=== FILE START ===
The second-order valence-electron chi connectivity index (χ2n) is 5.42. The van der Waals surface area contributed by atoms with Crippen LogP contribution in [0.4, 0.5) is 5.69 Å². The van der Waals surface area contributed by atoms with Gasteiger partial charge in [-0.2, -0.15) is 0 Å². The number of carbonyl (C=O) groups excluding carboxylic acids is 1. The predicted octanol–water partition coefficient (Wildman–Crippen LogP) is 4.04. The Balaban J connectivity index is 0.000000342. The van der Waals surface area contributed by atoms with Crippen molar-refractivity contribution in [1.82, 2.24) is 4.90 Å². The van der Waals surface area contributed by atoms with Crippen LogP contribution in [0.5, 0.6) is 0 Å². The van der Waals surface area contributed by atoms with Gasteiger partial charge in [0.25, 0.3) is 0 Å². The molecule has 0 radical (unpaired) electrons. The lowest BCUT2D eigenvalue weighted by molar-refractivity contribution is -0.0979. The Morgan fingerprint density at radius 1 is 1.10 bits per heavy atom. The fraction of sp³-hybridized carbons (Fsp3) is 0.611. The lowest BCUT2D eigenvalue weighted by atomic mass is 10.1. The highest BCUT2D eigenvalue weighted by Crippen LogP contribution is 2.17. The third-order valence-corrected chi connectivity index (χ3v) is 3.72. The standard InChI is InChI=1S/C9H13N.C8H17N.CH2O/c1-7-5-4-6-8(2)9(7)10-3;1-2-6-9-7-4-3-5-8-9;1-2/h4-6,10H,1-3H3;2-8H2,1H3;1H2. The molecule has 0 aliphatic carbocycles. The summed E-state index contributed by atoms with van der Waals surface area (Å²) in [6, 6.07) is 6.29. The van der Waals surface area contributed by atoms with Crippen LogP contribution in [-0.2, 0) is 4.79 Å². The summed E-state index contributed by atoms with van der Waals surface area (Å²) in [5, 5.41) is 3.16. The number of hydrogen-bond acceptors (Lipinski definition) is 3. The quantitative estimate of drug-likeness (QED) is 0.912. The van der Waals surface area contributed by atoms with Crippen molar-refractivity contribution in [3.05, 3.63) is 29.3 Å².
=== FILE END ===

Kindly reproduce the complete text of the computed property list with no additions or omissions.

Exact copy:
The second-order valence-electron chi connectivity index (χ2n) is 5.42. The van der Waals surface area contributed by atoms with Crippen LogP contribution in [0.4, 0.5) is 5.69 Å². The van der Waals surface area contributed by atoms with Gasteiger partial charge in [-0.2, -0.15) is 0 Å². The number of carbonyl (C=O) groups excluding carboxylic acids is 1. The predicted octanol–water partition coefficient (Wildman–Crippen LogP) is 4.04. The Balaban J connectivity index is 0.000000342. The van der Waals surface area contributed by atoms with Crippen molar-refractivity contribution in [1.82, 2.24) is 4.90 Å². The van der Waals surface area contributed by atoms with Crippen LogP contribution in [0.5, 0.6) is 0 Å². The van der Waals surface area contributed by atoms with Gasteiger partial charge in [0.25, 0.3) is 0 Å². The molecule has 0 radical (unpaired) electrons. The lowest BCUT2D eigenvalue weighted by molar-refractivity contribution is -0.0979. The Morgan fingerprint density at radius 1 is 1.10 bits per heavy atom. The fraction of sp³-hybridized carbons (Fsp3) is 0.611. The lowest BCUT2D eigenvalue weighted by atomic mass is 10.1. The highest BCUT2D eigenvalue weighted by Crippen LogP contribution is 2.17. The third-order valence-corrected chi connectivity index (χ3v) is 3.72. The standard InChI is InChI=1S/C9H13N.C8H17N.CH2O/c1-7-5-4-6-8(2)9(7)10-3;1-2-6-9-7-4-3-5-8-9;1-2/h4-6,10H,1-3H3;2-8H2,1H3;1H2. The molecule has 0 aliphatic carbocycles. The summed E-state index contributed by atoms with van der Waals surface area (Å²) in [6, 6.07) is 6.29. The van der Waals surface area contributed by atoms with Crippen LogP contribution in [-0.2, 0) is 4.79 Å². The summed E-state index contributed by atoms with van der Waals surface area (Å²) in [5, 5.41) is 3.16. The number of hydrogen-bond acceptors (Lipinski definition) is 3. The quantitative estimate of drug-likeness (QED) is 0.912. The van der Waals surface area contributed by atoms with Crippen molar-refractivity contribution in [3.05, 3.63) is 29.3 Å².